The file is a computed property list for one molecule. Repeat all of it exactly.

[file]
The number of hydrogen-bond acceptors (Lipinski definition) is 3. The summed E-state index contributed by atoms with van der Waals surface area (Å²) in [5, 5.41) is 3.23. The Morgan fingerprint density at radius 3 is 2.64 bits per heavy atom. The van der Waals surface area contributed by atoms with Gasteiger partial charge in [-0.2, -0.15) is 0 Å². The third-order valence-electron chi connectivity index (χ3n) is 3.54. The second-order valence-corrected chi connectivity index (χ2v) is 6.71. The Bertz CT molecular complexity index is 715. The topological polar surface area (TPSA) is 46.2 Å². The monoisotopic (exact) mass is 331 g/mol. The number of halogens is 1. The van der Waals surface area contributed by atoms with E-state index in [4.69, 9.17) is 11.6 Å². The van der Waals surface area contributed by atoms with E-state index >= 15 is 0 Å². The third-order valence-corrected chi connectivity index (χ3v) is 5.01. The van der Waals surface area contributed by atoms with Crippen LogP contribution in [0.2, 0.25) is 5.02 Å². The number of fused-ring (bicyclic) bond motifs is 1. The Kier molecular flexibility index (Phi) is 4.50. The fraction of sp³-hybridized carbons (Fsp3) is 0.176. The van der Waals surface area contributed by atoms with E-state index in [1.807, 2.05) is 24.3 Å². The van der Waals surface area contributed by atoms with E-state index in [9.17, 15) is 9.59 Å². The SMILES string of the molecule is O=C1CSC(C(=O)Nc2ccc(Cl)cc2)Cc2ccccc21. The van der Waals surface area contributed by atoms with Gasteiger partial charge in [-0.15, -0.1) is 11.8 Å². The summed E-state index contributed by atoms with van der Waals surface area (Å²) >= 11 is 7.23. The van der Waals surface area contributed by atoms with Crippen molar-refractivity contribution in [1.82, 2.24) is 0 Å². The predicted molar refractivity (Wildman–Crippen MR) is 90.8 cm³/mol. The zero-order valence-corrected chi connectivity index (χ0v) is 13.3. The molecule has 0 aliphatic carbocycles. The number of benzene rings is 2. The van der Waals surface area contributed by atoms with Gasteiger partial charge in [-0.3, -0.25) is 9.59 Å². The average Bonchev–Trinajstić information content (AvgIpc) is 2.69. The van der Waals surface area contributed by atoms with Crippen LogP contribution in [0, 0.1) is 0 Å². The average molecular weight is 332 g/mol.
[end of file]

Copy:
The number of hydrogen-bond acceptors (Lipinski definition) is 3. The summed E-state index contributed by atoms with van der Waals surface area (Å²) in [5, 5.41) is 3.23. The Morgan fingerprint density at radius 3 is 2.64 bits per heavy atom. The van der Waals surface area contributed by atoms with Gasteiger partial charge in [-0.2, -0.15) is 0 Å². The third-order valence-electron chi connectivity index (χ3n) is 3.54. The second-order valence-corrected chi connectivity index (χ2v) is 6.71. The Bertz CT molecular complexity index is 715. The topological polar surface area (TPSA) is 46.2 Å². The monoisotopic (exact) mass is 331 g/mol. The number of halogens is 1. The van der Waals surface area contributed by atoms with E-state index in [4.69, 9.17) is 11.6 Å². The van der Waals surface area contributed by atoms with E-state index >= 15 is 0 Å². The third-order valence-corrected chi connectivity index (χ3v) is 5.01. The van der Waals surface area contributed by atoms with Crippen LogP contribution in [0.2, 0.25) is 5.02 Å². The number of fused-ring (bicyclic) bond motifs is 1. The Kier molecular flexibility index (Phi) is 4.50. The fraction of sp³-hybridized carbons (Fsp3) is 0.176. The van der Waals surface area contributed by atoms with E-state index in [1.807, 2.05) is 24.3 Å². The van der Waals surface area contributed by atoms with E-state index in [9.17, 15) is 9.59 Å². The SMILES string of the molecule is O=C1CSC(C(=O)Nc2ccc(Cl)cc2)Cc2ccccc21. The van der Waals surface area contributed by atoms with Gasteiger partial charge in [-0.15, -0.1) is 11.8 Å². The summed E-state index contributed by atoms with van der Waals surface area (Å²) >= 11 is 7.23. The van der Waals surface area contributed by atoms with Crippen molar-refractivity contribution in [1.82, 2.24) is 0 Å². The predicted molar refractivity (Wildman–Crippen MR) is 90.8 cm³/mol. The zero-order valence-corrected chi connectivity index (χ0v) is 13.3. The molecule has 0 aliphatic carbocycles. The number of benzene rings is 2. The van der Waals surface area contributed by atoms with Gasteiger partial charge in [-0.3, -0.25) is 9.59 Å². The average Bonchev–Trinajstić information content (AvgIpc) is 2.69. The van der Waals surface area contributed by atoms with Crippen LogP contribution in [0, 0.1) is 0 Å². The average molecular weight is 332 g/mol.